Re: Motivations ...
The point of cover stories is not just to cover up one story but create doubt about all stories.
Deny, deflect, defuse, or something like that.
23 posts • joined 3 Jan 2015
Um, no again.
I'm reminded of the old joke about Windows being like a gold-plated Rolls Royce of the information world - but that blows up once every six months or so, killing everyone inside.
The alternative seems to be Linux, which takes us back to the days of pull choke, depress alternator button, spitting on your hands, hand cranking engine, and praying. At least for the average user who does not "just" want to terminal ANYTHING - they just want to hop in, turn the key, shift into drive and go.
Agreed, definitely the highest bidder.
I mean he claimed to be an honest trader, but this is K.P.M.G. we are talking about, renown for fawning headlines like these ones :
2015 Corruption in FIFA? Its Auditors Saw None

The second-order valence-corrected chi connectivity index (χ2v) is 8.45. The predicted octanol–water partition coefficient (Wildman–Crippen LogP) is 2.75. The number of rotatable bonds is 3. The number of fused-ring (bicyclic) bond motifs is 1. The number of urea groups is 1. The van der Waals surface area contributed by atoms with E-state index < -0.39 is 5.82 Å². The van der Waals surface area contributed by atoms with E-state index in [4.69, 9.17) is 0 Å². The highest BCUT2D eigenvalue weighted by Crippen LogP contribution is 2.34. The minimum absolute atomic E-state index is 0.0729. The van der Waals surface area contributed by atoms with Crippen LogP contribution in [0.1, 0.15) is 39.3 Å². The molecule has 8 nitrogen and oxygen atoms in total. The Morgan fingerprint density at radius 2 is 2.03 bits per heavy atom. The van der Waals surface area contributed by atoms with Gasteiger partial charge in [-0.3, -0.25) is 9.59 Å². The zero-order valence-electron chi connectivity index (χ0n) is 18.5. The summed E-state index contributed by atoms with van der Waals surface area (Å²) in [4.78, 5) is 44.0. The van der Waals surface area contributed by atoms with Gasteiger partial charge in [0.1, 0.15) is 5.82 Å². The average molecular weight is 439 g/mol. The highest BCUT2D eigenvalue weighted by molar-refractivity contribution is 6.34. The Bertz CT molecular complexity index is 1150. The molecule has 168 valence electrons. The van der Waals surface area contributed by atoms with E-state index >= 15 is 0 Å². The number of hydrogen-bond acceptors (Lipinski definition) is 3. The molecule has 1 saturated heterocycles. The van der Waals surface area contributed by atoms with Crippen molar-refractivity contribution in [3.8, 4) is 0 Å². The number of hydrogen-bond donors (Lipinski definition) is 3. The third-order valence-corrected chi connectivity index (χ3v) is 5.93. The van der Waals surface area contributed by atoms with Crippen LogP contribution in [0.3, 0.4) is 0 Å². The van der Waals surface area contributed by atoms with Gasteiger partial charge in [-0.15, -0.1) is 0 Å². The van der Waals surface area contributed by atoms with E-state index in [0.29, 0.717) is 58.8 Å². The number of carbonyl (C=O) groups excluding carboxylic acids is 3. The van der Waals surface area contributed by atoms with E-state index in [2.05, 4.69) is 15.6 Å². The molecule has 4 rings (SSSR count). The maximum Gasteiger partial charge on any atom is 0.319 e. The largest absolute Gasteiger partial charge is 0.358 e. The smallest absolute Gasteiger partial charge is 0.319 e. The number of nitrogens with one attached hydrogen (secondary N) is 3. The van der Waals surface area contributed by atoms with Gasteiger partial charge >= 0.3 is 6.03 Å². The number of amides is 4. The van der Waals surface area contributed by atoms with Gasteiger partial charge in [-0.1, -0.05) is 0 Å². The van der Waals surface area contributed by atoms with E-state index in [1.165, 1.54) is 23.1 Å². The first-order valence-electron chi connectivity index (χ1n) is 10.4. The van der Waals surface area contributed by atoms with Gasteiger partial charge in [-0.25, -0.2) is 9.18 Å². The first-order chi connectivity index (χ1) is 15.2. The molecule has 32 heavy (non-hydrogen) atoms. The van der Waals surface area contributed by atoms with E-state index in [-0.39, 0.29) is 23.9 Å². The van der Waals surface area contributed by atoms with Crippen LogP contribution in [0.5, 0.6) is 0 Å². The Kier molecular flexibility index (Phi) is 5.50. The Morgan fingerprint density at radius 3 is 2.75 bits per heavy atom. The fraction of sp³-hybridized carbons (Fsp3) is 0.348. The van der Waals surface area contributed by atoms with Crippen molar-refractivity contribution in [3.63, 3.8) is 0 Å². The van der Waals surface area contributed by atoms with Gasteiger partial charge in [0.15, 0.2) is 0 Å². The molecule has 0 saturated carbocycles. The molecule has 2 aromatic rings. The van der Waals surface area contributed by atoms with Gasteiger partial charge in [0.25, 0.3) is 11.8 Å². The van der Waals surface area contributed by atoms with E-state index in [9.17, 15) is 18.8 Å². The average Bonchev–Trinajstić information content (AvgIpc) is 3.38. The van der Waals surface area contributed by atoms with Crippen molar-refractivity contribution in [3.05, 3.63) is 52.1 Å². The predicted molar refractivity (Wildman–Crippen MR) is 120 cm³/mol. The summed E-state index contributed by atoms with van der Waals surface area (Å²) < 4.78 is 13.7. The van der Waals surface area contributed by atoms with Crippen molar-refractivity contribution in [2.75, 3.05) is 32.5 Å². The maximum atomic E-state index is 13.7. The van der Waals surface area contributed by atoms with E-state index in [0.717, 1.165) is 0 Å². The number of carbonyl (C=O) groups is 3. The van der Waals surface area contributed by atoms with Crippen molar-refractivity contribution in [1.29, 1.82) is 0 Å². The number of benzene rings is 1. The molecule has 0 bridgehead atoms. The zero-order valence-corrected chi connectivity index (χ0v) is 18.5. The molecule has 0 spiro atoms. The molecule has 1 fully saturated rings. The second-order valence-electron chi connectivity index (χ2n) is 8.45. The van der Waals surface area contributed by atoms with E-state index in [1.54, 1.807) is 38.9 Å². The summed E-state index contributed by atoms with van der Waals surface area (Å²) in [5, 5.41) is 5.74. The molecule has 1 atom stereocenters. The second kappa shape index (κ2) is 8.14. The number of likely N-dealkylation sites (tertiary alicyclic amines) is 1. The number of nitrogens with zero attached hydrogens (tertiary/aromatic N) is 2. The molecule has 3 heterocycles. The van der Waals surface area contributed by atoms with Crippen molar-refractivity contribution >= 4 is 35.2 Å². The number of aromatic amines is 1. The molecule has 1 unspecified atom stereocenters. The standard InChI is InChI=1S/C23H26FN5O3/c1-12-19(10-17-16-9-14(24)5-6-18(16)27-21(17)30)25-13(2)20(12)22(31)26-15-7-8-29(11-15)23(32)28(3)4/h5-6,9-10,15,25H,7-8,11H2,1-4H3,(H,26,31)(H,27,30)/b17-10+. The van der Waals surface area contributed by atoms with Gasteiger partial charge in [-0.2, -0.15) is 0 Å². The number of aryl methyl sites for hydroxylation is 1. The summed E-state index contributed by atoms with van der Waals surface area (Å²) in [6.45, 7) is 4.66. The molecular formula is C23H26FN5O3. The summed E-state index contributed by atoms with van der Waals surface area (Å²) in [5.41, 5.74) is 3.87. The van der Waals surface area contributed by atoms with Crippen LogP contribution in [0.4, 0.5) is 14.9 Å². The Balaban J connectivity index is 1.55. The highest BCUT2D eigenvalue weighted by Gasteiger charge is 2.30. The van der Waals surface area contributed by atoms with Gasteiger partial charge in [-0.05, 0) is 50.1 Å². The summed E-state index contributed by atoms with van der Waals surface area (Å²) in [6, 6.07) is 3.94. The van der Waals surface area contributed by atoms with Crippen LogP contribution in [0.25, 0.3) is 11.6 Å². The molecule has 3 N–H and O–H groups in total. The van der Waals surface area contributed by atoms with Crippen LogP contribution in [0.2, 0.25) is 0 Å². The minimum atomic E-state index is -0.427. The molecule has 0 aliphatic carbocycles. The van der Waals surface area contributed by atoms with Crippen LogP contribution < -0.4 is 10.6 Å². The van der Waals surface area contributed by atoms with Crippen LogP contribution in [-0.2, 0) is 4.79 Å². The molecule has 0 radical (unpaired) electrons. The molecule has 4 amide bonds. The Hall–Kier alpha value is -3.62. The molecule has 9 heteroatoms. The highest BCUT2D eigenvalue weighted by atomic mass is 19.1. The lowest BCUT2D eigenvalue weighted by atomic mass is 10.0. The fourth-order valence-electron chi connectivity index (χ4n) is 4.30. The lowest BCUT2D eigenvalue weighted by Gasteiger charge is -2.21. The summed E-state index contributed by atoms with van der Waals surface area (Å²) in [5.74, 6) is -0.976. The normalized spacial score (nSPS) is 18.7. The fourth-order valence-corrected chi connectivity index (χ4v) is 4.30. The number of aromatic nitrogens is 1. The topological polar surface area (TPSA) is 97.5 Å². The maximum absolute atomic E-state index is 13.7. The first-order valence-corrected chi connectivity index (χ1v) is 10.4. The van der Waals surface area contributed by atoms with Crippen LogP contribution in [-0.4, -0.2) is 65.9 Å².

2016 KPMG Switzerland resigns as Fifa auditor
2017 US KPMG Fires 6 Over Ethics Breach on Audit Warnings
2018 Seven UK KPMG partners leave after inappropriate behaviour
2019 Aiding 'organized crime': India alleges 22 audit violations by Deloitte, KPMG arm in fraud case
2019 KPMG 'severely reprimanded' for audit failings at Co-op Bank
Yeah, what could possibly go wrong with selling user data to such a globally respected audit service?
"How gullible do you have to be if you let random posts on the Internet affect your decision on who to vote for?"
Gullible enough, apparently, given the fairly close election results. Gullible, or angry enough, including an 8% black voting block that went to Trump, after being targeted with FB ads reminding them of old Clinton comments about blacks being criminal "super-predators".